In the past few months, we have been deluged with bad news – people getting sick with COVID-19, people dying, jobs lost, quarantine, store closures, bankruptcies, evictions, loneliness, inability to visit relatives in hospital, inability to stage a normal funeral and burial, curfews and the list keeps going. It seems that bad news is everywhere, and discouragement is rising.
Do we have a lot to be discouraged about? Certainly, we do; there are more than enough reasons to be discouraged. We have a right to be discouraged based upon the current environment and conditions. The problem with discouragement is that it can lead to a deadly condition called despair. If you are discouraged enough and for an extended period of time, despair can set in. Despair is the complete loss or absence of hope. Despair is something you never want to allow to set in. People who live in despair are at high risk of depression and suicide.
Although we have many reasons to be discouraged, do not allow discouragement to take you to a place of despair. Despair must be defeated. The question is how we defeat despair in the midst of extreme crisis and turmoil. A friend said to me recently, “You can have hope because you still have a job and are assured you will eat. I have no job and do not know where food is coming from. I do not know how much longer I will have a place to live.”
I contemplated for a while and thought, “Would I be discouraged if that were my situation and can I blame my friend for being discouraged?” My friend, like many others, has a right to be discouraged. The problem with discouragement is that it can lead to inactivity and cause one not to see the possibilities for better days and improved conditions. It can cause the problem to grow greater and the solution to be hidden. Discouragement for an extended period can become despair and end with depression and the accompanying negative side effects.
So, how do we defeat despair? The first thing is something I used to hear my mother say growing up – “Count your blessings.” I remember her singing a song that goes, “Count your blessings, name them one by one. Count your blessings, see what God has done.” If you have lost a lot, take an inventory of what you have left, count the blessings and not the problems. If you count the problems, you may forget the blessings and stop your progress. Discouragement, which is the precursor to despair, is a loss of confidence or enthusiasm. When you are discouraged, you tend to become inactive, and when you have problems, the key to overcoming them is action. You have to do something. The more you do, the closer you get to overcoming discouragement and despair. Number one is to count your blessings. Take an inventory of what you have. Do you still have food? Are you healthy? Do you have family who can help you? Count every blessing.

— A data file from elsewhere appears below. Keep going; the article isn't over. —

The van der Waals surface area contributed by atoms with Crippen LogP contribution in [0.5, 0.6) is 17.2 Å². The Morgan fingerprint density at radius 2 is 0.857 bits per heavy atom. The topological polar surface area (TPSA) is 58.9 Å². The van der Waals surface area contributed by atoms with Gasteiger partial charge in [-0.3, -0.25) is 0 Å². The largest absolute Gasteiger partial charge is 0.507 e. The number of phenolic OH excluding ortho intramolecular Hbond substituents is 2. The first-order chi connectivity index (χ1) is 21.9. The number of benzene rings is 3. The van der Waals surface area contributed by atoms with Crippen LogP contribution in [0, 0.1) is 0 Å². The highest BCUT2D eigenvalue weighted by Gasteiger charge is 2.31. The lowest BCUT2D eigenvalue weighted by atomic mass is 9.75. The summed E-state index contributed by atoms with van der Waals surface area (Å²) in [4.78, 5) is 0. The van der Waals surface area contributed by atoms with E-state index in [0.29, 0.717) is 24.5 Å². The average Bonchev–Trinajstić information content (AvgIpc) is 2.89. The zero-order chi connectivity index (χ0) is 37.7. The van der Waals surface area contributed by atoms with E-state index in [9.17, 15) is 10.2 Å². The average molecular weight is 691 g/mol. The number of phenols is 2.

Number two is to do something. The less you do, the less confidence you have that things can change. Talk to someone – a counselor, a friend, a neighbor who has a positive outlook. Exercise. Do some gardening. Drive by the beach and look at the ocean. Do something constructive and your confidence will be boosted. If you do nothing, confidence fades. There is a saying that goes, “Whatever does not move, dies.” This is a scientific reality. If you do not move your legs, they become atrophied and after a while they stop working properly. Your brain needs to move, or it will start to die. Read, do research on the internet, develop a new talent or business on the internet but whatever you do, please do something.
Number three is to remember. Sometimes, we forget that the world and each of us have gone through many challenges and have overcome. If you forget that you have overcome before, you can get to the point where you believe it is impossible to overcome your situation. The world has seen many challenges, this is not the first or the last pandemic. Each time there was a major calamity or disaster, we bounced back, so why can’t it happen again? If you forget your victories, you will only remember your defeats. Remind yourself of your victories. When David faced Goliath, he started reciting his victories in the bushes: I faced a bear, I faced a lion, he said. Then he started to think: “If God delivered me from the lion and the bear, I have a history of victory. Who is this ‘uncircumcised’ Philistine?”
Whatever you are facing today, remember the key to your victory is not in reminding yourself of how bad things are, but in remembering how good things can still become. If you count your blessings, your challenges will not seem as great, and your possibilities for recovery, increase. Your biggest enemy is not the current situation, your biggest enemy is discouragement and despair, which can circumvent your recovery. Do not allow discouragement and despair to set in at any cost. Keep hope alive, because faith is the evidence of things hoped for. You cannot have faith without hope, and you cannot have hope if you are overcome by despair. Defeat despair today and achieve victory tomorrow.
• Pastor Dave Burrows is senior pastor at Bahamas Faith Ministries International. Feel free to email comments, whether you agree or disagree, to email@example.com. I appreciate your input and dialogue. We become better when we discuss, examine and exchange.